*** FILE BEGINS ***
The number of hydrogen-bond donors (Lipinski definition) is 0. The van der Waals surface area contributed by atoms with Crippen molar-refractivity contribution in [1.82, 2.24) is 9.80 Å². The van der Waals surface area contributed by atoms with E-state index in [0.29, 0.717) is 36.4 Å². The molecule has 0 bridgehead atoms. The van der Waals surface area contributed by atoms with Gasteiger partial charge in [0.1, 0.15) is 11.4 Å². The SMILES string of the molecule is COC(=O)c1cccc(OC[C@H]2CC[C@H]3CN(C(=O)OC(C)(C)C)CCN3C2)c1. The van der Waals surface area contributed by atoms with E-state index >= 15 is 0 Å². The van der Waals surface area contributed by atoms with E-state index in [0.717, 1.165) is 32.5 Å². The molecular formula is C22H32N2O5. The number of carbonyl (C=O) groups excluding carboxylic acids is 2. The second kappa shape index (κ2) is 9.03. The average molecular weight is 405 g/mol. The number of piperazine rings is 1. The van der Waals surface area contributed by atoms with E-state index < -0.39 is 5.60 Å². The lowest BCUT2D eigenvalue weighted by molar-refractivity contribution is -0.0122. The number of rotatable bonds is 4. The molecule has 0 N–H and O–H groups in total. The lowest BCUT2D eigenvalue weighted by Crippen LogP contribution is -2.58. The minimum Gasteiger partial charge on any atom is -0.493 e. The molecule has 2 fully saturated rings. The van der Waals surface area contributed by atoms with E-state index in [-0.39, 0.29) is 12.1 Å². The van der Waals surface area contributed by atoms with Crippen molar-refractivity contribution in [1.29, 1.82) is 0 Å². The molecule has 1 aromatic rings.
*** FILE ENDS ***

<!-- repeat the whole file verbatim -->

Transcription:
The number of hydrogen-bond donors (Lipinski definition) is 0. The van der Waals surface area contributed by atoms with Crippen molar-refractivity contribution in [1.82, 2.24) is 9.80 Å². The van der Waals surface area contributed by atoms with E-state index in [0.29, 0.717) is 36.4 Å². The molecule has 0 bridgehead atoms. The van der Waals surface area contributed by atoms with Gasteiger partial charge in [0.1, 0.15) is 11.4 Å². The SMILES string of the molecule is COC(=O)c1cccc(OC[C@H]2CC[C@H]3CN(C(=O)OC(C)(C)C)CCN3C2)c1. The van der Waals surface area contributed by atoms with E-state index >= 15 is 0 Å². The van der Waals surface area contributed by atoms with E-state index in [0.717, 1.165) is 32.5 Å². The molecular formula is C22H32N2O5. The number of carbonyl (C=O) groups excluding carboxylic acids is 2. The second kappa shape index (κ2) is 9.03. The average molecular weight is 405 g/mol. The number of piperazine rings is 1. The van der Waals surface area contributed by atoms with E-state index < -0.39 is 5.60 Å². The lowest BCUT2D eigenvalue weighted by molar-refractivity contribution is -0.0122. The number of rotatable bonds is 4. The molecule has 0 N–H and O–H groups in total. The lowest BCUT2D eigenvalue weighted by Crippen LogP contribution is -2.58. The minimum Gasteiger partial charge on any atom is -0.493 e. The molecule has 2 fully saturated rings. The van der Waals surface area contributed by atoms with E-state index in [-0.39, 0.29) is 12.1 Å². The van der Waals surface area contributed by atoms with Crippen molar-refractivity contribution in [1.29, 1.82) is 0 Å². The molecule has 1 aromatic rings.